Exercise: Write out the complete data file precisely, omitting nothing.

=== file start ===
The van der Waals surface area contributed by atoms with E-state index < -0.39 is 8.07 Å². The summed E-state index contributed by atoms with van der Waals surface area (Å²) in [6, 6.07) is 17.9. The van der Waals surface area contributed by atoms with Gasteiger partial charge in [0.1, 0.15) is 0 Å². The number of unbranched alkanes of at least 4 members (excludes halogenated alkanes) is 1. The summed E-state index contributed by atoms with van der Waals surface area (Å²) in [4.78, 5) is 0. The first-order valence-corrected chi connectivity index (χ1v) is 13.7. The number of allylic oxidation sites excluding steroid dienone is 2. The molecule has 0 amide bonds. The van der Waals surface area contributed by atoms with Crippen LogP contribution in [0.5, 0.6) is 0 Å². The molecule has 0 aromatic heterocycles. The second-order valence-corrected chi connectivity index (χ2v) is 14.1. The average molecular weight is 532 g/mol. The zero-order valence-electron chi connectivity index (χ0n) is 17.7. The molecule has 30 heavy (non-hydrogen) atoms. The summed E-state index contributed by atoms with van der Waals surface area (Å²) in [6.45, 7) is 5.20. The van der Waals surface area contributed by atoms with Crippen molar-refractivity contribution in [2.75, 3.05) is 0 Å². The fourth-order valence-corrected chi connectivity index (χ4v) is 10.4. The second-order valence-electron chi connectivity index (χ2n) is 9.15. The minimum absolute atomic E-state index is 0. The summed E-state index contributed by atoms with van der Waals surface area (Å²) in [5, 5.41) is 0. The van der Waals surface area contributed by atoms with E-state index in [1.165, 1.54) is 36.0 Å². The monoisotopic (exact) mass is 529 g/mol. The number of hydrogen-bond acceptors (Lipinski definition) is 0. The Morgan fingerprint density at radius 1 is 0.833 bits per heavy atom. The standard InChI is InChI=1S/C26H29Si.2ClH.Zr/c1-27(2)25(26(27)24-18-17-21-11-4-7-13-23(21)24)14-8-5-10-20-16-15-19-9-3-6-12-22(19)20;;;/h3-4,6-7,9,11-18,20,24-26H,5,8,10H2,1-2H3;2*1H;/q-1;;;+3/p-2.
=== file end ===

The van der Waals surface area contributed by atoms with E-state index < -0.39 is 8.07 Å². The summed E-state index contributed by atoms with van der Waals surface area (Å²) in [6, 6.07) is 17.9. The van der Waals surface area contributed by atoms with Gasteiger partial charge in [0.1, 0.15) is 0 Å². The number of unbranched alkanes of at least 4 members (excludes halogenated alkanes) is 1. The summed E-state index contributed by atoms with van der Waals surface area (Å²) in [4.78, 5) is 0. The first-order valence-corrected chi connectivity index (χ1v) is 13.7. The number of allylic oxidation sites excluding steroid dienone is 2. The molecule has 0 amide bonds. The van der Waals surface area contributed by atoms with Crippen LogP contribution in [0.5, 0.6) is 0 Å². The molecule has 0 aromatic heterocycles. The second-order valence-corrected chi connectivity index (χ2v) is 14.1. The average molecular weight is 532 g/mol. The zero-order valence-electron chi connectivity index (χ0n) is 17.7. The molecule has 30 heavy (non-hydrogen) atoms. The summed E-state index contributed by atoms with van der Waals surface area (Å²) in [6.45, 7) is 5.20. The van der Waals surface area contributed by atoms with Crippen molar-refractivity contribution in [2.75, 3.05) is 0 Å². The fourth-order valence-corrected chi connectivity index (χ4v) is 10.4. The second-order valence-electron chi connectivity index (χ2n) is 9.15. The minimum absolute atomic E-state index is 0. The summed E-state index contributed by atoms with van der Waals surface area (Å²) in [5, 5.41) is 0. The van der Waals surface area contributed by atoms with E-state index in [1.165, 1.54) is 36.0 Å². The monoisotopic (exact) mass is 529 g/mol. The number of hydrogen-bond acceptors (Lipinski definition) is 0. The Morgan fingerprint density at radius 1 is 0.833 bits per heavy atom. The standard InChI is InChI=1S/C26H29Si.2ClH.Zr/c1-27(2)25(26(27)24-18-17-21-11-4-7-13-23(21)24)14-8-5-10-20-16-15-19-9-3-6-12-22(19)20;;;/h3-4,6-7,9,11-18,20,24-26H,5,8,10H2,1-2H3;2*1H;/q-1;;;+3/p-2.